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Expert Panel: Access to Multiple Treatment Options Is Needed to Continue the Fight Against HIV
Jerry Cade, MD; Jeff Dunn, PharmD, MBA; Holly Kilness-Packett, MA; Glen Pietrandoni, RPh, AAHIVP; Carl Schmid, MBA

Expert Panel: Access to Multiple Treatment Options Is Needed to Continue the Fight Against HIV

Jerry Cade, MD; Jeff Dunn, PharmD, MBA; Holly Kilness-Packett, MA; Glen Pietrandoni, RPh, AAHIVP; Carl Schmid, MBA
A multidisciplinary panel of HIV experts gathered in October 2016 to discuss the current state of HIV care and develop critical recommendations for Pharmacy and Therapeutics (P&T) committee members to consider when developing policies affecting their member populations who are living with HIV. This paper presents the panelís discussion, consensus opinion, and conclusions.

Market Dynamics Will Impact HIV Management in the Future

A variety of factors pose challenges to continued progress towards HIV population management goals. These include evolving HIV population demographics, suboptimal adherence to drug regimens, risk of ARV resistance, and increases in spending for HIV treatment.

Demographics
Today, approximately 1.2 million people are living with HIV in the United States, with as many as 1 in 8 not knowing they are infected. The majority of people newly diagnosed with HIV are <50 years old. In 2015, the distribution of cases diagnosed according to age was as follows: 4% aged 13-19, 61% aged 20-39, 29% aged 40-59, and 5% aged 60 and over.10

HIV/AIDS has impacted the lives of people of every race, religion, and sex; however, men who have sex with men are disproportionately affected, accounting for an estimated 82% of HIV diagnoses among males and 67% of all diagnoses according to 2015 statistics. Within this subpopulation, black men who have sex with men accounted for the largest number of HIV diagnoses, followed by white men who have  sex  with  men.  Among  Hispanic/Latino men who have sex with men, diagnoses rose by 24% from 2005-2014. Women accounted for an estimated 19% of HIV diagnoses.10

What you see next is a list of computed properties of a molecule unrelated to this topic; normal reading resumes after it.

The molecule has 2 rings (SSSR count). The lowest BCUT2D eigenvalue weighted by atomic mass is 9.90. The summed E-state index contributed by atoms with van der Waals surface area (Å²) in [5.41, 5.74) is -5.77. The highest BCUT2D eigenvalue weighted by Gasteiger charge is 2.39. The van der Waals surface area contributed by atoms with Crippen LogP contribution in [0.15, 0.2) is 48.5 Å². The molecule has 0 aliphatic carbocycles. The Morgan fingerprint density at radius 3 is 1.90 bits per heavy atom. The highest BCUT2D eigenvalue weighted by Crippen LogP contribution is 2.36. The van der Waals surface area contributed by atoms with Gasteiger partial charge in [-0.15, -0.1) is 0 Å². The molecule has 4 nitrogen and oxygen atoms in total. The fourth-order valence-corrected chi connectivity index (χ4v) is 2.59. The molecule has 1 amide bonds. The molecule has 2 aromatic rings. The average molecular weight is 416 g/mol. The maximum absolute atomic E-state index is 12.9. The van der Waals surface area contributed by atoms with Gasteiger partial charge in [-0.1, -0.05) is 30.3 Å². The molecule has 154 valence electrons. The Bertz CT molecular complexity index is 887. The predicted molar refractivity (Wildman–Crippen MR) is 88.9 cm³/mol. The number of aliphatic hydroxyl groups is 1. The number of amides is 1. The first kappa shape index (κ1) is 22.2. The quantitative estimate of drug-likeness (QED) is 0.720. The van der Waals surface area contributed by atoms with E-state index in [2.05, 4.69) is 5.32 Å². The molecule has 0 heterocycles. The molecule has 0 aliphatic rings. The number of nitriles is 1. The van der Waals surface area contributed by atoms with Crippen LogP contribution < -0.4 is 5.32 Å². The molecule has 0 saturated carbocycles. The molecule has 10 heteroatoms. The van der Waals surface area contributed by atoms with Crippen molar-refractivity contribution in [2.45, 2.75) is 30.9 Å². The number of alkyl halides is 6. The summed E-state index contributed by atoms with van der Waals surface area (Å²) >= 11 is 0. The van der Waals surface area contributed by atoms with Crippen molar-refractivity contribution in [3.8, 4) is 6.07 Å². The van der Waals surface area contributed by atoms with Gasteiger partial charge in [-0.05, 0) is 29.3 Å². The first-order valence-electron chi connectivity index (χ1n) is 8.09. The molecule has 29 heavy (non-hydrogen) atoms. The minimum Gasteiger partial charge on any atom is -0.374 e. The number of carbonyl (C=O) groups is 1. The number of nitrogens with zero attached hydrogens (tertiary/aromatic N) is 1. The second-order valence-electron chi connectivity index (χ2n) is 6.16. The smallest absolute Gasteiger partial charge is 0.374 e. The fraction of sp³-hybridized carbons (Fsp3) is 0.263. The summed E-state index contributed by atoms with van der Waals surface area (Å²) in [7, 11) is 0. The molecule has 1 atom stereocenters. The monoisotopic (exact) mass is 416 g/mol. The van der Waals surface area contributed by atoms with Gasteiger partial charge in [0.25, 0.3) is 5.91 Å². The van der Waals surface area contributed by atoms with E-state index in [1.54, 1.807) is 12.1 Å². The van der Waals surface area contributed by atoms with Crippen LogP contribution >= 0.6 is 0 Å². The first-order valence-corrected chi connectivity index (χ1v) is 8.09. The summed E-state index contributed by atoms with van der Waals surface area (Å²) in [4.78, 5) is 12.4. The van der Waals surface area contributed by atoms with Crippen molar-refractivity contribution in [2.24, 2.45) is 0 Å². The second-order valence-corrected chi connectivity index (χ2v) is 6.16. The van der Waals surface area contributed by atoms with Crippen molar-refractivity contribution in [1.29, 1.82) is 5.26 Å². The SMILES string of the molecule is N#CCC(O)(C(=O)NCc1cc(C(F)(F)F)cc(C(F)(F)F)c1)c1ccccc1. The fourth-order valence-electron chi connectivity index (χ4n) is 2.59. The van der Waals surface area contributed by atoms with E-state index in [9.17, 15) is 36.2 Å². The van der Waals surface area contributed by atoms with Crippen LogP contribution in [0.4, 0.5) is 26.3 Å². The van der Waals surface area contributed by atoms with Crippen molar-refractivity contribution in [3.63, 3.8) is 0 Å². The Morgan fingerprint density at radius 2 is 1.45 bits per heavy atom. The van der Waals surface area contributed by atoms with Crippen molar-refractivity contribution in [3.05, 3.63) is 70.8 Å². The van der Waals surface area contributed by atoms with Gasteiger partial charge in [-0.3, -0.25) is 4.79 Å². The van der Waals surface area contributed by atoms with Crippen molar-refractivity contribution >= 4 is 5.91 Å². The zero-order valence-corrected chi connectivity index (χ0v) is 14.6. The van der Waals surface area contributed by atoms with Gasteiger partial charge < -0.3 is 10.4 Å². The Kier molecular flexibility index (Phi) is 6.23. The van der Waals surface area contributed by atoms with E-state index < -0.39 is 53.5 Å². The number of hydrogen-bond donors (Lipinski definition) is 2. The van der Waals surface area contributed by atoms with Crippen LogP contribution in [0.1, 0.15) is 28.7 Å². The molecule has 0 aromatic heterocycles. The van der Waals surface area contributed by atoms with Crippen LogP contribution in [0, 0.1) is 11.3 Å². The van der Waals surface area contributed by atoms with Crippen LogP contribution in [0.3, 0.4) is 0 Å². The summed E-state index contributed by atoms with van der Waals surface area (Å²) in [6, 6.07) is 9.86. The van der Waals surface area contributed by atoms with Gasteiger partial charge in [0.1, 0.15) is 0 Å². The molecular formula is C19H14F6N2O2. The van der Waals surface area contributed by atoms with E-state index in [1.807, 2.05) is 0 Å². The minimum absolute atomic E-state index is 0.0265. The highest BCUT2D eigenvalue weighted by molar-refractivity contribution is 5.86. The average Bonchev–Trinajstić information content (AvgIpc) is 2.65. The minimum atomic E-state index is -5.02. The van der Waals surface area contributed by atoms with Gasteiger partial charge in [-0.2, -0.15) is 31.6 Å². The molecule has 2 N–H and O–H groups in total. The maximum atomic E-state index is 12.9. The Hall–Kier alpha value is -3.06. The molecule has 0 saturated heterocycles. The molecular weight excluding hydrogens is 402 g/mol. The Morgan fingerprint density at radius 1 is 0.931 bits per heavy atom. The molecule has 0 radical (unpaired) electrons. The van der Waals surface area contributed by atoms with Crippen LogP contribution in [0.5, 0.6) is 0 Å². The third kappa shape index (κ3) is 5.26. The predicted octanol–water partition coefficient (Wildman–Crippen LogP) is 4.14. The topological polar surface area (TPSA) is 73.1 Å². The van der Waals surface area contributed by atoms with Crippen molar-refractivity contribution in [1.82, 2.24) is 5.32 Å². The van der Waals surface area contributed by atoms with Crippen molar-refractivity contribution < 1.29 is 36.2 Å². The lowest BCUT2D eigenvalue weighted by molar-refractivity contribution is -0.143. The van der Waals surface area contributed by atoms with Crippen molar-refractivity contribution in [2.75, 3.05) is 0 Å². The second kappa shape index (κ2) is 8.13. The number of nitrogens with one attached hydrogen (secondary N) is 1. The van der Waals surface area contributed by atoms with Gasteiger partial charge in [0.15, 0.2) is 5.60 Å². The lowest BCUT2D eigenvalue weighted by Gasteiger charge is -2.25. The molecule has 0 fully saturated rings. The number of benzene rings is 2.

Geographic incidence varies widely across the United States: The rates (per 100,000 people) of HIV diagnoses in 2015 were 16.8 in the South, 11.6 in the Northeast, 9.8 in the West, and 7.6 in the Midwest.10

Socioeconomic factors can contribute to disparities in care. Prevalence of HIV and other sexually transmitted diseases  (STDs) in a community, higher rates of undiagnosed/ untreated STDs, language barriers, poverty, discrimination, and higher rates of incarceration among men all present significant challenges to the management of the disease.9

“Each patient should be approached/ considered  differently  because  of the significant obstacles they face in addition to their HIV—factors such as mental health conditions, substance abuse issues, poverty, homelessness, etc.”—Jerry Cade, Medical Director, Viral Specialty Treatment Service, University Medical Center

Suboptimal adherence and risk of resistance

UNAIDS and the NHAS 2020 have both established separate adherence targets  of ≥80% for people living with HIV in order to support community viral suppression—a goal that is unmet in the United States, according to CDC surveillance data.7,12 In fact, in one meta- analysis of over 17,500 patients in the United States living with HIV, 45% did not maintain≥80% adherence.13

Difficulties with adherence can arise from a number of issues, including, but not limited to, complex medication regimens; patient-related factors, such as comorbidities, the experience of adverse effects, or substance abuse; and health system issues, such as interruptions in patient access to medication and inadequate education  and support.4

The result of suboptimal adherence can be reduced treatment response or even treatment failure and resultant emergence of drug- resistant viral mutations that may compromise the patient’s future treatment options.4 Resistance may also be transmitted to patients who are ARV treatment-naïve. This means ARV class options could already be limited for treatment-naïve patients. In all of these cases, panel members point out that resistance is permanent and can limit future treatment options.

For example, evidence suggests that the chance of developing HIV  drug resistance increases with length of time on therapy, meaning that patients may require treatment with different ARV regimens over the course of their lives to maintain viral suppression.14 Panel members highlighted that a long-term view on the risk of resistance, as well as suboptimal adherence considerations, point to the importance of individualized treatment.

The importance of addressing adherence is highlighted when considering that additional instances of managing resistance can be costly. An example is demonstrated in a Canadian study by Krentz et al, aimed to measure and compare the direct costs of HIV-related care in patients with HIV drug resistance vs no resistance. The researchers found that secondary resistance increased per-person-per- month costs by 22%.15



 
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